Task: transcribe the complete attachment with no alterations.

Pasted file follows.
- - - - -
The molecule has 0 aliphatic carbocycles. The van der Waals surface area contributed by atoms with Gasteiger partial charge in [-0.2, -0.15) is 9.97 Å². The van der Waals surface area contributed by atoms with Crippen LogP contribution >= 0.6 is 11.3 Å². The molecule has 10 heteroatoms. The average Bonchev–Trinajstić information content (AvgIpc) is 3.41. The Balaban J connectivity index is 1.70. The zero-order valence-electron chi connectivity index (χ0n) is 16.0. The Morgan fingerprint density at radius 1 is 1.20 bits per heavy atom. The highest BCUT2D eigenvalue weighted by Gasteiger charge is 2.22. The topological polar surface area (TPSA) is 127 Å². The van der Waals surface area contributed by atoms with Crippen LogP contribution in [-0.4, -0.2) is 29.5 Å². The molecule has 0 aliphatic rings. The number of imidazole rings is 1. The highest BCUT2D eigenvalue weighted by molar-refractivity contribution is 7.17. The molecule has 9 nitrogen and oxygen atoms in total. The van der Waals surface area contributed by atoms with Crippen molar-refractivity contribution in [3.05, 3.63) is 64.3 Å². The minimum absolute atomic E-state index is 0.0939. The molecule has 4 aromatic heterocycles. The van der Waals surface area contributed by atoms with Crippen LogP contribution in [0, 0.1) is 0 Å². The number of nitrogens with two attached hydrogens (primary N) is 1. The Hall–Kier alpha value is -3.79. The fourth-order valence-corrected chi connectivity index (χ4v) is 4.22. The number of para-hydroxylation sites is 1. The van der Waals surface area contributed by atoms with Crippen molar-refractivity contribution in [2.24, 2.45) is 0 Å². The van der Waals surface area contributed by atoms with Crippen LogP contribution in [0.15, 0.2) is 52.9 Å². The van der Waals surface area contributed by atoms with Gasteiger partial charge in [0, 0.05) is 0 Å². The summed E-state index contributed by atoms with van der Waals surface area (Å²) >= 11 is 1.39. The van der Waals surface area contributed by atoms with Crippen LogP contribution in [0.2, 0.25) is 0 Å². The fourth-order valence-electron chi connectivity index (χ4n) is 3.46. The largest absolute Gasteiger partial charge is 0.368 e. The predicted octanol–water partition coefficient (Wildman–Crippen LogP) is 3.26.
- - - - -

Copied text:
The molecule has 0 aliphatic carbocycles. The van der Waals surface area contributed by atoms with Gasteiger partial charge in [-0.2, -0.15) is 9.97 Å². The van der Waals surface area contributed by atoms with Crippen LogP contribution >= 0.6 is 11.3 Å². The molecule has 10 heteroatoms. The average Bonchev–Trinajstić information content (AvgIpc) is 3.41. The Balaban J connectivity index is 1.70. The zero-order valence-electron chi connectivity index (χ0n) is 16.0. The Morgan fingerprint density at radius 1 is 1.20 bits per heavy atom. The highest BCUT2D eigenvalue weighted by Gasteiger charge is 2.22. The topological polar surface area (TPSA) is 127 Å². The van der Waals surface area contributed by atoms with Crippen LogP contribution in [-0.4, -0.2) is 29.5 Å². The molecule has 0 aliphatic rings. The number of imidazole rings is 1. The highest BCUT2D eigenvalue weighted by molar-refractivity contribution is 7.17. The molecule has 9 nitrogen and oxygen atoms in total. The van der Waals surface area contributed by atoms with Crippen molar-refractivity contribution in [3.05, 3.63) is 64.3 Å². The minimum absolute atomic E-state index is 0.0939. The molecule has 4 aromatic heterocycles. The van der Waals surface area contributed by atoms with Crippen LogP contribution in [0, 0.1) is 0 Å². The number of nitrogens with two attached hydrogens (primary N) is 1. The Hall–Kier alpha value is -3.79. The fourth-order valence-corrected chi connectivity index (χ4v) is 4.22. The number of para-hydroxylation sites is 1. The van der Waals surface area contributed by atoms with Crippen molar-refractivity contribution in [2.24, 2.45) is 0 Å². The van der Waals surface area contributed by atoms with Crippen LogP contribution in [0.15, 0.2) is 52.9 Å². The van der Waals surface area contributed by atoms with Gasteiger partial charge in [0, 0.05) is 0 Å². The summed E-state index contributed by atoms with van der Waals surface area (Å²) >= 11 is 1.39. The van der Waals surface area contributed by atoms with Crippen LogP contribution in [0.2, 0.25) is 0 Å². The fourth-order valence-electron chi connectivity index (χ4n) is 3.46. The largest absolute Gasteiger partial charge is 0.368 e. The predicted octanol–water partition coefficient (Wildman–Crippen LogP) is 3.26.